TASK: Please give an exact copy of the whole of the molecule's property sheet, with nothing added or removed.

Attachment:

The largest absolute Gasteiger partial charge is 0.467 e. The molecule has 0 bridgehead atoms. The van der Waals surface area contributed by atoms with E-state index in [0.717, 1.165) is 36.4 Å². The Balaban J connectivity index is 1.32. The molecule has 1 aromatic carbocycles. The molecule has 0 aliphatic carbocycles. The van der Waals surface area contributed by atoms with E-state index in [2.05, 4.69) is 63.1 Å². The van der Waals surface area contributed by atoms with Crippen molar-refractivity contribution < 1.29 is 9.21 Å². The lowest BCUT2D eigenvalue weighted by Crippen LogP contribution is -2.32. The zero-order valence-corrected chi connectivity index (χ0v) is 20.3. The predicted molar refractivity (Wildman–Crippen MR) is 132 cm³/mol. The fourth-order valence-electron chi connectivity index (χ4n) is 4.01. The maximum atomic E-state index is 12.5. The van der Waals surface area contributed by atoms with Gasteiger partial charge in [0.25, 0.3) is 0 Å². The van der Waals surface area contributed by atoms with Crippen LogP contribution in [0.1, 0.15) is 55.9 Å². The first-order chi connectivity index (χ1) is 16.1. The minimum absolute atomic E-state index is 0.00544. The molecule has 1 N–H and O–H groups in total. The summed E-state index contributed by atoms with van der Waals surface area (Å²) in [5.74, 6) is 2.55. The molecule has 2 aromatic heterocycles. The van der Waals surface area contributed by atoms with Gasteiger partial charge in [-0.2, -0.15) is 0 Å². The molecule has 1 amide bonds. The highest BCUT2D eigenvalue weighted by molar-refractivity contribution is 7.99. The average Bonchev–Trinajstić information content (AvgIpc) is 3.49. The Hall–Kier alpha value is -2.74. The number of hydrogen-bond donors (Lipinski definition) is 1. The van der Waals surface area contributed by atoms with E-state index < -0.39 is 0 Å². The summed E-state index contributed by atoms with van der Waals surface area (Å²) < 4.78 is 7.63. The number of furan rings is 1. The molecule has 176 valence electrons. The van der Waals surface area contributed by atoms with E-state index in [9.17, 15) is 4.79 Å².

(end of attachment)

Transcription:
The largest absolute Gasteiger partial charge is 0.467 e. The molecule has 0 bridgehead atoms. The van der Waals surface area contributed by atoms with E-state index in [0.717, 1.165) is 36.4 Å². The Balaban J connectivity index is 1.32. The molecule has 1 aromatic carbocycles. The molecule has 0 aliphatic carbocycles. The van der Waals surface area contributed by atoms with E-state index in [2.05, 4.69) is 63.1 Å². The van der Waals surface area contributed by atoms with Crippen molar-refractivity contribution < 1.29 is 9.21 Å². The lowest BCUT2D eigenvalue weighted by Crippen LogP contribution is -2.32. The zero-order valence-corrected chi connectivity index (χ0v) is 20.3. The predicted molar refractivity (Wildman–Crippen MR) is 132 cm³/mol. The fourth-order valence-electron chi connectivity index (χ4n) is 4.01. The maximum atomic E-state index is 12.5. The van der Waals surface area contributed by atoms with Gasteiger partial charge in [0.25, 0.3) is 0 Å². The van der Waals surface area contributed by atoms with Crippen LogP contribution in [0.1, 0.15) is 55.9 Å². The first-order chi connectivity index (χ1) is 16.1. The minimum absolute atomic E-state index is 0.00544. The molecule has 1 N–H and O–H groups in total. The summed E-state index contributed by atoms with van der Waals surface area (Å²) in [5.74, 6) is 2.55. The molecule has 2 aromatic heterocycles. The van der Waals surface area contributed by atoms with Gasteiger partial charge in [-0.2, -0.15) is 0 Å². The molecule has 1 amide bonds. The highest BCUT2D eigenvalue weighted by molar-refractivity contribution is 7.99. The average Bonchev–Trinajstić information content (AvgIpc) is 3.49. The Hall–Kier alpha value is -2.74. The number of hydrogen-bond donors (Lipinski definition) is 1. The van der Waals surface area contributed by atoms with E-state index < -0.39 is 0 Å². The summed E-state index contributed by atoms with van der Waals surface area (Å²) < 4.78 is 7.63. The number of furan rings is 1. The molecule has 176 valence electrons. The van der Waals surface area contributed by atoms with E-state index in [9.17, 15) is 4.79 Å².